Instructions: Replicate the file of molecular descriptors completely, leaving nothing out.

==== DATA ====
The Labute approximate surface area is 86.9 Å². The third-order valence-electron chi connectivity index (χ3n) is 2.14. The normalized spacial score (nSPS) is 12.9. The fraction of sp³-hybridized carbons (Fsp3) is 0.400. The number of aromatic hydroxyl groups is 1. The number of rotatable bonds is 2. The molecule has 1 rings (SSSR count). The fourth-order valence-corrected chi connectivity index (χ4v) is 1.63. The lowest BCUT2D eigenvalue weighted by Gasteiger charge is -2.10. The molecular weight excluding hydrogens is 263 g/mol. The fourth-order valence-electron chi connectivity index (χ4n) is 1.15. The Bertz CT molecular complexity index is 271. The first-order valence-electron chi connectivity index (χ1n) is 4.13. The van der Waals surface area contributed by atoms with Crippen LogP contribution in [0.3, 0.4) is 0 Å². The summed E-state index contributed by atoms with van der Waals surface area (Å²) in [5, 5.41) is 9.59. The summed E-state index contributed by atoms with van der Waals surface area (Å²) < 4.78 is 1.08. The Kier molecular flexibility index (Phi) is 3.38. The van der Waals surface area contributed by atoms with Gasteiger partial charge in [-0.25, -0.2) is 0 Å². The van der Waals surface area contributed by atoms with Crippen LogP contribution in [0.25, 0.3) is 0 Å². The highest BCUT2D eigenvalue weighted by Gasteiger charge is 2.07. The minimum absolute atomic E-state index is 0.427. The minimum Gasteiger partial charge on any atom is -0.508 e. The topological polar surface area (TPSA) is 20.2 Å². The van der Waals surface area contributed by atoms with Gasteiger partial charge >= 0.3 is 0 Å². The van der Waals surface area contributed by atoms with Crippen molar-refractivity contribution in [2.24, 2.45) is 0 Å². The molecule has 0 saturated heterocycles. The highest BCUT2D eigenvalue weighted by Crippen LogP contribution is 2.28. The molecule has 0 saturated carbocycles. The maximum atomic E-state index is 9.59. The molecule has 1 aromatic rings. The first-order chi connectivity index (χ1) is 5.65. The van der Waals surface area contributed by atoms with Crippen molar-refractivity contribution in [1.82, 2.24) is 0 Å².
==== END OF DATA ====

The Labute approximate surface area is 86.9 Å². The third-order valence-electron chi connectivity index (χ3n) is 2.14. The normalized spacial score (nSPS) is 12.9. The fraction of sp³-hybridized carbons (Fsp3) is 0.400. The number of aromatic hydroxyl groups is 1. The number of rotatable bonds is 2. The molecule has 1 rings (SSSR count). The fourth-order valence-corrected chi connectivity index (χ4v) is 1.63. The lowest BCUT2D eigenvalue weighted by Gasteiger charge is -2.10. The molecular weight excluding hydrogens is 263 g/mol. The fourth-order valence-electron chi connectivity index (χ4n) is 1.15. The Bertz CT molecular complexity index is 271. The first-order valence-electron chi connectivity index (χ1n) is 4.13. The van der Waals surface area contributed by atoms with Crippen LogP contribution in [0.3, 0.4) is 0 Å². The summed E-state index contributed by atoms with van der Waals surface area (Å²) in [5, 5.41) is 9.59. The summed E-state index contributed by atoms with van der Waals surface area (Å²) < 4.78 is 1.08. The Kier molecular flexibility index (Phi) is 3.38. The van der Waals surface area contributed by atoms with Gasteiger partial charge in [-0.25, -0.2) is 0 Å². The van der Waals surface area contributed by atoms with Crippen LogP contribution in [0.25, 0.3) is 0 Å². The highest BCUT2D eigenvalue weighted by Gasteiger charge is 2.07. The minimum absolute atomic E-state index is 0.427. The minimum Gasteiger partial charge on any atom is -0.508 e. The topological polar surface area (TPSA) is 20.2 Å². The van der Waals surface area contributed by atoms with Gasteiger partial charge >= 0.3 is 0 Å². The van der Waals surface area contributed by atoms with Crippen molar-refractivity contribution in [2.24, 2.45) is 0 Å². The molecule has 0 saturated heterocycles. The highest BCUT2D eigenvalue weighted by Crippen LogP contribution is 2.28. The molecule has 0 saturated carbocycles. The maximum atomic E-state index is 9.59. The molecule has 1 aromatic rings. The first-order chi connectivity index (χ1) is 5.65. The van der Waals surface area contributed by atoms with Crippen molar-refractivity contribution in [1.82, 2.24) is 0 Å².